ITHACA, N.Y. — If you’ll be heading outdoors for an extended period over the next several days, be prepared for some very hot and humid weather. As a ridge of hot, moist air pushed into the Southern Tier today, high temperatures soar into the 90s Sunday through mid-week, and with the oppressive humidity also in place, the heat index index will likely reach triple digits.
According to the National Weather Service, a heatwave is expected to impact Upstate New York for several days starting Sunday. The maximum heat index is predicted to be as high as 102 degrees in Ithaca on Sunday, and in the upper 90s to low 100s through Wednesday.
The high-temperatures Sunday and Monday are predicted to be around 94 degrees according to the National Weather Service in Binghamton, but combined with sweltering humidity, it will feel like it’s near or in the 100s from early afternoon through mid-evening, about 12 p.m. to 6 p.m each day. Heat advisories are likely to issued as we head into Sunday and the start of next week.
For the curious, the NWS defines heat index, the way the air feels to the human body once humidity is factored in, in more detail here. Basically, dry air allows moisture to evaporate from your skin and your body to cool off. Very moist and humid air, as demonstrated by the dewpoints in the 70s expected Sunday through Wednesday, does not, so your body feels hotter.
With such high temperatures and humidity, there is an increased risk for heat exhaustion and heat stroke, especially for the young, elderly, people in poor health and people who are outdoors for long periods of time. The Tompkins County Health Department has some tips and resources to be prepared.
The following tips and information come directly from the Tompkins County Health Department:
- Drink plenty of water – 2 to 4 glasses per hour, depending on level of activity
- Limit strenuous outdoor activities during the hottest part of the day (between 11 a.m. and 4 p.m.)
- Prevent sunburn by applying sunscreen if you must be outside (SPF 15 or higher)
- Wear loose, lightweight and light-colored clothing
- Avoid alcohol, caffeine and sugary drinks that cause dehydration
- Take a cool shower or go swimming
- Wear a ventilated hat, such as straw or mesh
- Never leave children or pets alone in vehicles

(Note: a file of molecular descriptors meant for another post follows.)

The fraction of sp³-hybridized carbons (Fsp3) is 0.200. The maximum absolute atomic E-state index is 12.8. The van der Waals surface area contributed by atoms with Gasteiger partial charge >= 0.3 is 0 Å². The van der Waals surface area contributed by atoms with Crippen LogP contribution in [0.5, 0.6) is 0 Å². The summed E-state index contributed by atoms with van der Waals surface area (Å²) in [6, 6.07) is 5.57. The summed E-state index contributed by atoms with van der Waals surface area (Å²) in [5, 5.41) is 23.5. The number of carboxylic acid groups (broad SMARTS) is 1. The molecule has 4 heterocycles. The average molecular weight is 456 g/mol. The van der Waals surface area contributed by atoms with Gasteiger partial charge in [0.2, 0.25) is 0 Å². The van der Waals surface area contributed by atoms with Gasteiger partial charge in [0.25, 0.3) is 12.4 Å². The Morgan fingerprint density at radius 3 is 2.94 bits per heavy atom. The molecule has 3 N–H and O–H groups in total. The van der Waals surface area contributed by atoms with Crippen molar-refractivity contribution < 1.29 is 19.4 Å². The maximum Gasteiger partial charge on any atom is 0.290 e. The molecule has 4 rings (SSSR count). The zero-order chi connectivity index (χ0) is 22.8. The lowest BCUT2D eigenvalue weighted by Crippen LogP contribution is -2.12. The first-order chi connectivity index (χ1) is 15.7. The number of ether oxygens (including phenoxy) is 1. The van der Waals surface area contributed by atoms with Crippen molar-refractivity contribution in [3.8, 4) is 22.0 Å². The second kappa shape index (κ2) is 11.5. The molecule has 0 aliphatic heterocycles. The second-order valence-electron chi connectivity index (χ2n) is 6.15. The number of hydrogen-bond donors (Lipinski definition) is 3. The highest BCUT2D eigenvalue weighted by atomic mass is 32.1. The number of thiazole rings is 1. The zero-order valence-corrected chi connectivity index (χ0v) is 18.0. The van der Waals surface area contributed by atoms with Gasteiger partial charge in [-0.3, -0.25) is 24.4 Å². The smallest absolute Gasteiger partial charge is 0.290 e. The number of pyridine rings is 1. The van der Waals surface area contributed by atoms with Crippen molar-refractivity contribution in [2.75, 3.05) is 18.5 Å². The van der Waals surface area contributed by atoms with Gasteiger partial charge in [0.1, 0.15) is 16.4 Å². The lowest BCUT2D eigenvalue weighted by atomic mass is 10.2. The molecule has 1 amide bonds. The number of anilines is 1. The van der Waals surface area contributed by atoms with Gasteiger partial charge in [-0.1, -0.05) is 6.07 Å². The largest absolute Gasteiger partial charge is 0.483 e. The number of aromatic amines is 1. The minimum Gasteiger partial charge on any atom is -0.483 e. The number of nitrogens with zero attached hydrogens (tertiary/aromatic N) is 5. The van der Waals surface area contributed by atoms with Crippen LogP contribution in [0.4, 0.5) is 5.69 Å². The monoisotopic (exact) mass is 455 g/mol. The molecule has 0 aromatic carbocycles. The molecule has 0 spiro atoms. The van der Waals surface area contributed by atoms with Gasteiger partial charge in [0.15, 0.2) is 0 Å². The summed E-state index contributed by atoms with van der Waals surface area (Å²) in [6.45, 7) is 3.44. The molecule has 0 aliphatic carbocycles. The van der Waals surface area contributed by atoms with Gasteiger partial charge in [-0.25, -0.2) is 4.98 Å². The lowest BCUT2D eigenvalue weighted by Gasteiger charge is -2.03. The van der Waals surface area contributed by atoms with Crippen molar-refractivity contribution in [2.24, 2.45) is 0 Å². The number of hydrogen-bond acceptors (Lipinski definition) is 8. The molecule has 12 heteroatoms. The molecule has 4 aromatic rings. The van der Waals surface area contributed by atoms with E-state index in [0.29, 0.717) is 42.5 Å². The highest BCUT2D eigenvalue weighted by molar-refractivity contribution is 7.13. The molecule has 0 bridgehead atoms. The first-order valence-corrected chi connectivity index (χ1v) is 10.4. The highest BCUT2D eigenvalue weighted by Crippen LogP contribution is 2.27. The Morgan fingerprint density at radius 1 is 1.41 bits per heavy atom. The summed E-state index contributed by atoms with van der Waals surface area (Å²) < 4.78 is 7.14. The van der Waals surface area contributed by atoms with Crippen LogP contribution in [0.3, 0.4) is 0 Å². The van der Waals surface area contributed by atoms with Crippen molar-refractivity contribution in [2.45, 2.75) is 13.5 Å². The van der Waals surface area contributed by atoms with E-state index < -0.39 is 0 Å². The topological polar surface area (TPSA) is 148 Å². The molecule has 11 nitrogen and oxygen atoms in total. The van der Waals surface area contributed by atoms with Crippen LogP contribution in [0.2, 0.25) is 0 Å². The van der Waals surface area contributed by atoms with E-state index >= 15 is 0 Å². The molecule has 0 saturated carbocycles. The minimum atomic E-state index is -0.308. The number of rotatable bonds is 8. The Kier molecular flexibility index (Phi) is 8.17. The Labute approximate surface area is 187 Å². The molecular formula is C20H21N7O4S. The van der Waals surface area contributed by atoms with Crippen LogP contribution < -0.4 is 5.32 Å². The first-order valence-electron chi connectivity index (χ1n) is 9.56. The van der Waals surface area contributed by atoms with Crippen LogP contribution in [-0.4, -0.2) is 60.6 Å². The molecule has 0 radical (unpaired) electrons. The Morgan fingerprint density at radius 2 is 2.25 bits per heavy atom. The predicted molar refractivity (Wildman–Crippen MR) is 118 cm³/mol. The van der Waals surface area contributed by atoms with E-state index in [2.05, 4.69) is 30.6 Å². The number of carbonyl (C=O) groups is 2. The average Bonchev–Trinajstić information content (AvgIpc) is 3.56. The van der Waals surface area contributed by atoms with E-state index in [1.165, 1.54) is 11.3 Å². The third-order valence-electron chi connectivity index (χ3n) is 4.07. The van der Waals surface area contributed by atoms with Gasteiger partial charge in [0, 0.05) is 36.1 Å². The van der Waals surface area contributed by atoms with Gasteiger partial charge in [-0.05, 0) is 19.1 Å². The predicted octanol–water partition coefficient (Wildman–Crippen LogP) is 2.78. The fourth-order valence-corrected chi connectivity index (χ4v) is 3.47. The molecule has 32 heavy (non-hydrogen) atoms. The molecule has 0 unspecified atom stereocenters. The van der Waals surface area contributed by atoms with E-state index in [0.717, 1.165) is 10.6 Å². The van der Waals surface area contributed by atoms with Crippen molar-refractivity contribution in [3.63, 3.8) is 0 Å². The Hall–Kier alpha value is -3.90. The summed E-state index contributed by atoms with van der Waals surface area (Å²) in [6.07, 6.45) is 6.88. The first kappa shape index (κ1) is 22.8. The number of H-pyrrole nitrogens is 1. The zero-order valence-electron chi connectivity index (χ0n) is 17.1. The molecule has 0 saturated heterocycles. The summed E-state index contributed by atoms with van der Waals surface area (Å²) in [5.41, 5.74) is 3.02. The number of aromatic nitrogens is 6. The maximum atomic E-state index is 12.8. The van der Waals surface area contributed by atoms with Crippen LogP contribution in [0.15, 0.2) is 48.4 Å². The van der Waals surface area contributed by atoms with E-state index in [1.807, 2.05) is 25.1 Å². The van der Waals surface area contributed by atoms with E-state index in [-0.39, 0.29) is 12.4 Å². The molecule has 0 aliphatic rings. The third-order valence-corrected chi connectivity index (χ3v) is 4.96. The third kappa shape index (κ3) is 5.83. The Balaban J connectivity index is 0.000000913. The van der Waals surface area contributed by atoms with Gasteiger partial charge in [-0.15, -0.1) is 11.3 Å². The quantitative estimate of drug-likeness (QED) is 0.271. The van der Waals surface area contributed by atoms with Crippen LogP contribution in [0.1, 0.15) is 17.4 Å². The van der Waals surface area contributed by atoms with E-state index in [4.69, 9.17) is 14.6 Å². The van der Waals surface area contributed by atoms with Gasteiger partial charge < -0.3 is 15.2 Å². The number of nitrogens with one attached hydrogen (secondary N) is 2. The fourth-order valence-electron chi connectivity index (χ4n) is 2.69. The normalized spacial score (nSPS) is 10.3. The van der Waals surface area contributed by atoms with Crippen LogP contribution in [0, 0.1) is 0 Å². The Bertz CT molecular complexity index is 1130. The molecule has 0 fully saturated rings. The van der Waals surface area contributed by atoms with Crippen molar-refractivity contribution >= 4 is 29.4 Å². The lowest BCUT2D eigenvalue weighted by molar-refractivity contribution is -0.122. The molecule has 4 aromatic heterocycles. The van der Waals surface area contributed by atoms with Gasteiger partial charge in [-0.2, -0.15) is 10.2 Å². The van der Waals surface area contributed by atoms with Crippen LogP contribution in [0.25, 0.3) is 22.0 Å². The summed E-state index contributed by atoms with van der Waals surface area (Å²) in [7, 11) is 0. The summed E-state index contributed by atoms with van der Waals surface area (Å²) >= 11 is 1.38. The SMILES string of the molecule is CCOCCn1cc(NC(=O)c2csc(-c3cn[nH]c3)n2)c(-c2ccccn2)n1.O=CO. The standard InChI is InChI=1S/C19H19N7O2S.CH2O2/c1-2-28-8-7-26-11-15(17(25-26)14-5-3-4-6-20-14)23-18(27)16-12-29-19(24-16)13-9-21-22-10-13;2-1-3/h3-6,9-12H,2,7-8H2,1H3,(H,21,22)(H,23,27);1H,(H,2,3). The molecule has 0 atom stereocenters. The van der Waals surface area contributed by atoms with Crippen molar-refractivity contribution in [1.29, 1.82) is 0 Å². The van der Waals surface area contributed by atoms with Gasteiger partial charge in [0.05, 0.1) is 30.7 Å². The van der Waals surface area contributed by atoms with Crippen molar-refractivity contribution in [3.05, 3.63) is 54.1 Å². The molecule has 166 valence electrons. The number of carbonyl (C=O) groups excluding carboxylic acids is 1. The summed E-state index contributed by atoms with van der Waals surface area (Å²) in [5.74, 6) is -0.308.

- Go to air-conditioned spaces such as a mall, library, or community center
- Use caution with electric fans; they create air flow and a sense of comfort, but do not lower body temperature.
Who is Most at Risk? Infants and children up to four years of age, people 65 years of age and older, people who are overweight, and people who are ill, have chronic medical conditions and/ or on certain medications.
Know the warning signs of heat-related illness. Check out the County’s Preparedness Page.
Every heat-related illness and death is preventable! You can help prevent heat-related illnesses and deaths by checking on people in your community during periods of extreme heat and, if needed, offering to drive them to an air-conditioned location. A/C is the number one protective factor against heat-related illness and death, according to the CDC.
Be Familiar with the Signs and Symptoms of Heat-Related Illness
Heatstroke is the most serious. Signs and symptoms include an extremely high body temperature above 103 degrees; hot, dry, red skin; rapid pulse; loss of alertness; confusion; rapid and shallow breathing and unconsciousness. Heatstroke is a medical emergency and you should call 911 immediately.
Heat exhaustion is a milder form of heat-related illness and is characterized by heavy sweating, paleness, muscle cramps, tiredness, weakness, dizziness, headache, nausea and vomiting, cool clammy skin, fainting.
If you see someone showing these symptoms, move the person to a cool place, loosen their clothes and apply cool, wet cloths.